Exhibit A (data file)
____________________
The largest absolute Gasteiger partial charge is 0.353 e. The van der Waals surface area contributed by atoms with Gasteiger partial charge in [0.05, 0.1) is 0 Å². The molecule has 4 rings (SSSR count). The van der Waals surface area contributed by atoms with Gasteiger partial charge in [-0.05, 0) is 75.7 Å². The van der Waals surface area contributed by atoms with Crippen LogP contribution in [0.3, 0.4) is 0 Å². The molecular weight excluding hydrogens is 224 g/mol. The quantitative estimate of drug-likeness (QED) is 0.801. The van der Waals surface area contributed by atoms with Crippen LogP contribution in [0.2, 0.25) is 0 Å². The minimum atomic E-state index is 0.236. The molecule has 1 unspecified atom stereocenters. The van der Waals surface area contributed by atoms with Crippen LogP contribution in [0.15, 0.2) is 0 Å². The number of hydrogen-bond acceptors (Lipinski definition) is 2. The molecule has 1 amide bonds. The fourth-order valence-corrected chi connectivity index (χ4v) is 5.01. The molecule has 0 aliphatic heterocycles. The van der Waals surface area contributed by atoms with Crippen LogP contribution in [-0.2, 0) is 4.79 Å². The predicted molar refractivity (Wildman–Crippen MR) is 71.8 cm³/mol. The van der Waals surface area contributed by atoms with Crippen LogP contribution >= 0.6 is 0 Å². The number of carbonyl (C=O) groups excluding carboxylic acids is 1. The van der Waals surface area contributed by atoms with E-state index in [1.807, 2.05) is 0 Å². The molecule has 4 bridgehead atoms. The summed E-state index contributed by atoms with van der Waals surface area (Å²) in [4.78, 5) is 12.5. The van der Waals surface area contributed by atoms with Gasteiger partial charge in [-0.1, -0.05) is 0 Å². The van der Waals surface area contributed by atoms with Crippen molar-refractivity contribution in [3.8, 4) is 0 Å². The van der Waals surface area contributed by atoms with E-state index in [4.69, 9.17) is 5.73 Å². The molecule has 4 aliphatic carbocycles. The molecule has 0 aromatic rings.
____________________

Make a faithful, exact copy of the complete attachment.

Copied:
The largest absolute Gasteiger partial charge is 0.353 e. The van der Waals surface area contributed by atoms with Gasteiger partial charge in [0.05, 0.1) is 0 Å². The molecule has 4 rings (SSSR count). The van der Waals surface area contributed by atoms with Gasteiger partial charge in [-0.05, 0) is 75.7 Å². The van der Waals surface area contributed by atoms with Crippen LogP contribution in [0.3, 0.4) is 0 Å². The molecular weight excluding hydrogens is 224 g/mol. The quantitative estimate of drug-likeness (QED) is 0.801. The van der Waals surface area contributed by atoms with Crippen LogP contribution in [0.2, 0.25) is 0 Å². The minimum atomic E-state index is 0.236. The molecule has 1 unspecified atom stereocenters. The van der Waals surface area contributed by atoms with Crippen LogP contribution in [0.15, 0.2) is 0 Å². The number of hydrogen-bond acceptors (Lipinski definition) is 2. The molecule has 1 amide bonds. The fourth-order valence-corrected chi connectivity index (χ4v) is 5.01. The molecule has 0 aliphatic heterocycles. The van der Waals surface area contributed by atoms with Crippen LogP contribution in [-0.2, 0) is 4.79 Å². The predicted molar refractivity (Wildman–Crippen MR) is 71.8 cm³/mol. The van der Waals surface area contributed by atoms with Crippen LogP contribution >= 0.6 is 0 Å². The number of carbonyl (C=O) groups excluding carboxylic acids is 1. The van der Waals surface area contributed by atoms with E-state index in [1.807, 2.05) is 0 Å². The molecule has 4 bridgehead atoms. The summed E-state index contributed by atoms with van der Waals surface area (Å²) in [4.78, 5) is 12.5. The van der Waals surface area contributed by atoms with Gasteiger partial charge in [-0.1, -0.05) is 0 Å². The van der Waals surface area contributed by atoms with Crippen molar-refractivity contribution in [3.8, 4) is 0 Å². The van der Waals surface area contributed by atoms with E-state index in [4.69, 9.17) is 5.73 Å². The molecule has 4 aliphatic carbocycles. The molecule has 0 aromatic rings.